Cody DiOrio paced the Connecticut Rage offense with a single, double and three RBI.
By Rich Bevensee
If any of the 11U Connecticut Rage players were experiencing a major case of the jitters, the shaking was probably due to temperatures in the low 40s with wind gusts making it feel even colder on a Saturday morning in March.
Because the young men under coach Nick Lamberti’s tutelage didn’t seem in any way nervous about actually playing baseball on the first day of the spring tournament season at Diamond Nation in Flemington.
Padding an already auspicious start with a mercy rule victory earlier in the morning, the Rage scored six runs in the top of the first inning and fought off a gritty challenge from the North Shore Giants (Fiordalisi) en route to a 10-7 victory in pool play in the 11U Spring Invitational.
The undefeated Rage (2-0), from Fairfield County, Conn., pounded the Horsham Hounds 15-1 earlier Saturday. The Rage will complete pool play against the Massapequa Cyclones (Love) on Sunday at 11 a.m. The championship game in the 11U field is slated for 5:30 p.m.
The Giants (1-1) won their earlier game, 12-2, over Marlboro Mustangs Blue. They will play Sunday against Brick Surge at 11 a.m.
Against the Giants, Cody DiOrio propelled the Rage offense by going 2 for 3 with three RBI. Jack Boxberger slapped an opposite-field RBI double and Trevor Stott drove in a run.
The biggest Rage hit came off the bat of catcher Xavier DeLeon. With the Rage protecting an 8-7 lead in the top of the fifth inning, DeLeon swatted a two-out single just inside the right field line to score Nick Simine and Graham Merced and give the Rage some breathing room.
“Because there were two outs, I’m really just thinking, drive them in,” DeLeon said. “It’s the biggest thing on my mind because it was a one-run game. I just wanted to put the ball in play and get them in.”
So the Rage kicked off their season by scoring 25 runs in their first two games. Not much to complain about there. After its run-rule victory, the Rage continued to swing hot bats in that big top of the first inning against the Giants.
“My boys have been ready. They’ve been batting since January 1,” Lamberti said. “Yeah, they were a little nervous getting the kinks out. First weekend. Cold weekend. Haven’t played since the fall. But I know these guys worked hard. They all put the work in.”
DiOrio ignited the first-inning rally with an opposite-field two-run single, and he and Tyler Thompson both scored on passed balls for a 4-0 lead. Stott stroked an RBI single and Boxberger added an RBI double.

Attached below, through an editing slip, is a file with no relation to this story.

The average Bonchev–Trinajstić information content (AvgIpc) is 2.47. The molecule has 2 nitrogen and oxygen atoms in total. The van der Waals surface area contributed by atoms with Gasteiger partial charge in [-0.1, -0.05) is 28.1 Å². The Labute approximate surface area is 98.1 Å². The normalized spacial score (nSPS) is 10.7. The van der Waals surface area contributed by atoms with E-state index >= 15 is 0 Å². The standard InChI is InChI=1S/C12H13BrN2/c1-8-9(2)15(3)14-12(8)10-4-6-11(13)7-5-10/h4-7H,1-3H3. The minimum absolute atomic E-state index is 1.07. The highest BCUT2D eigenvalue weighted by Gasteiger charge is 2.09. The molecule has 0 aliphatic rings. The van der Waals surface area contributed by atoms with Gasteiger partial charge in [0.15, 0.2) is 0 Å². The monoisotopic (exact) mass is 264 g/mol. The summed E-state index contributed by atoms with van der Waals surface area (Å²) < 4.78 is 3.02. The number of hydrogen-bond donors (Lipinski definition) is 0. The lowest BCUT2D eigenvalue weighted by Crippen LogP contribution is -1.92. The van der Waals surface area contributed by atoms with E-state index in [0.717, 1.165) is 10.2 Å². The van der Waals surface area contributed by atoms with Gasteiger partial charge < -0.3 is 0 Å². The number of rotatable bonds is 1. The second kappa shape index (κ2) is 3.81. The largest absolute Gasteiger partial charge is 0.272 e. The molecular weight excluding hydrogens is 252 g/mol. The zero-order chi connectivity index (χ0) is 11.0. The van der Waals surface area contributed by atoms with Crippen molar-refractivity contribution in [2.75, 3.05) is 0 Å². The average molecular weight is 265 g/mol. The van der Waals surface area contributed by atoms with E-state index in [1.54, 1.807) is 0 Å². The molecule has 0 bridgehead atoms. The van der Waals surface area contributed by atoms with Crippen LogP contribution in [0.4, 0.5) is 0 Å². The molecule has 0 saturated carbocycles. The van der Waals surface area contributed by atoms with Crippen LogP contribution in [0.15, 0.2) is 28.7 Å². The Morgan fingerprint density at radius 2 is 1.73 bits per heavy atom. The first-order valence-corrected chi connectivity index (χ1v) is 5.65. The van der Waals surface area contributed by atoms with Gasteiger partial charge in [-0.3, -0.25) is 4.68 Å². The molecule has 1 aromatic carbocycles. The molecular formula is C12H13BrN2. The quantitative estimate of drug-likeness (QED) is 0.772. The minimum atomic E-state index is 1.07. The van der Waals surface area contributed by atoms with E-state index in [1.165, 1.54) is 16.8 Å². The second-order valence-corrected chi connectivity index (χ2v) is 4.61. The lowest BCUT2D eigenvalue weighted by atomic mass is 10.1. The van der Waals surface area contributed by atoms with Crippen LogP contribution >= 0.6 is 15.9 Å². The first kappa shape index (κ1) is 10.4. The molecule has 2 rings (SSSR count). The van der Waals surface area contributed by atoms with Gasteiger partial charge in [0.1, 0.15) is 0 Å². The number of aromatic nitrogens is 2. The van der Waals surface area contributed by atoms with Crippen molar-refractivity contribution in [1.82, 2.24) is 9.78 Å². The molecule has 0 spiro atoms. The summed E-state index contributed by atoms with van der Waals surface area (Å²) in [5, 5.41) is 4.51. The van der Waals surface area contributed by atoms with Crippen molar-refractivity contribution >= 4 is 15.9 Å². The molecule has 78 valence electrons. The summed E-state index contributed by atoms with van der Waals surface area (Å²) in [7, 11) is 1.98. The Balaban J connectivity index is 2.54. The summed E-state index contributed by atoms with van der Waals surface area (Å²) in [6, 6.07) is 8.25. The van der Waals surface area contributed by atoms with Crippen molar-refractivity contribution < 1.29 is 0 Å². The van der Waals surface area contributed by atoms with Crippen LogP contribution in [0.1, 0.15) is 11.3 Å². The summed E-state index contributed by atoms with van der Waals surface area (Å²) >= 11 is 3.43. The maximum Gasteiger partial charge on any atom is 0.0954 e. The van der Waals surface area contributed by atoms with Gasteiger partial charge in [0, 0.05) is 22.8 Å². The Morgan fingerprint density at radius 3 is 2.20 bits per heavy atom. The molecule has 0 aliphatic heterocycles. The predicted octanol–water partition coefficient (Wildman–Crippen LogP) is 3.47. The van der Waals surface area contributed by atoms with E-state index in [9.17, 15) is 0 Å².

“It’s good to score runs in the first inning and get on top early,” DiOrio said. “It gives you a good breeze on your shoulders and helps you not worry about how the game’s going to go.”
And DiOrio said the team was raring to go after preparing all winter. So the prospect of kicking off the season and doing so in cold weather didn’t seem to faze him or his teammates.
“I was pretty excited. Ready to get back into baseball and do what I love,” DiOrio said.
In addition to his steady bat, DiOrio also provided the defensive play of the game. In the bottom of the fourth, the Giants’ Josh Seale hit a slow roller past pitcher Rener Mejia. DiOrio charged in from third base and made a superb off-balance throw to first to nab Seale.
Despite getting off to a rousing start, the Rage were playing nip-and-tuck baseball the rest of the way against the Giants, who answered with six runs in the bottom of the first.
Leadoff man Liam McGrath scored on a double steal, Dylan Waltz ripped an RBI single, and Mike Fiordalisi (2-for-3) cranked a grounds rule, two-run double, bringing the Giants within 6-4. Andrew Salgado scored on an infield error and Nate Ryan tied the game with an infield single.
The Giants bounced right back with two runs in the top of the second for an 8-6 lead. DiOrio belted an RBI double and Thompson added an RBI single.
The Giants trimmed their deficit to one in the bottom of the fourth on Ryan’s RBI groundout, but a half-inning later DeLeon delivered the crucial blow with his two-run single which hugged the right field line.
Coming on to pitch in relief of Nick Simone, who worked the first four innings, Carter Giampaolo threw the final two frames and struck out the side in the sixth.